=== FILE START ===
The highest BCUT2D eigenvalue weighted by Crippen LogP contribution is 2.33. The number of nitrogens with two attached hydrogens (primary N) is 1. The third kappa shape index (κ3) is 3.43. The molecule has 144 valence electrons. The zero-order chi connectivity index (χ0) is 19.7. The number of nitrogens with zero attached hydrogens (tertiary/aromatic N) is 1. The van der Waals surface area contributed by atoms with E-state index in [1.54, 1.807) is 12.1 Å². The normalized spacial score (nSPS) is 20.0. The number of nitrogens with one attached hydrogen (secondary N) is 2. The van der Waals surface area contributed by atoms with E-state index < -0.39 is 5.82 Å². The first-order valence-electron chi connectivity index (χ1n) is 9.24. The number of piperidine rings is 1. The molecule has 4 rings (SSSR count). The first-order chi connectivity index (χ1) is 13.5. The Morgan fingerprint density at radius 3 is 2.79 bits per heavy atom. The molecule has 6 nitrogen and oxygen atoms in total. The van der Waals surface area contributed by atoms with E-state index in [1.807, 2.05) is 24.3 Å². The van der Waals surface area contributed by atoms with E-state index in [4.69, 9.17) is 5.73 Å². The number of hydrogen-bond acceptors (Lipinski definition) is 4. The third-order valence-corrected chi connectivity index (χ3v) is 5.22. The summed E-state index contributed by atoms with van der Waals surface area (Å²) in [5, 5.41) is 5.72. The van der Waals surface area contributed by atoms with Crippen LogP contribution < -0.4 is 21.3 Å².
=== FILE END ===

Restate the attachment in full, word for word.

The highest BCUT2D eigenvalue weighted by Crippen LogP contribution is 2.33. The number of nitrogens with two attached hydrogens (primary N) is 1. The third kappa shape index (κ3) is 3.43. The molecule has 144 valence electrons. The zero-order chi connectivity index (χ0) is 19.7. The number of nitrogens with zero attached hydrogens (tertiary/aromatic N) is 1. The van der Waals surface area contributed by atoms with E-state index in [1.54, 1.807) is 12.1 Å². The normalized spacial score (nSPS) is 20.0. The number of nitrogens with one attached hydrogen (secondary N) is 2. The van der Waals surface area contributed by atoms with E-state index < -0.39 is 5.82 Å². The first-order valence-electron chi connectivity index (χ1n) is 9.24. The number of piperidine rings is 1. The molecule has 4 rings (SSSR count). The first-order chi connectivity index (χ1) is 13.5. The Morgan fingerprint density at radius 3 is 2.79 bits per heavy atom. The molecule has 6 nitrogen and oxygen atoms in total. The van der Waals surface area contributed by atoms with E-state index in [1.807, 2.05) is 24.3 Å². The van der Waals surface area contributed by atoms with E-state index in [4.69, 9.17) is 5.73 Å². The number of hydrogen-bond acceptors (Lipinski definition) is 4. The third-order valence-corrected chi connectivity index (χ3v) is 5.22. The summed E-state index contributed by atoms with van der Waals surface area (Å²) in [5, 5.41) is 5.72. The van der Waals surface area contributed by atoms with Crippen LogP contribution < -0.4 is 21.3 Å².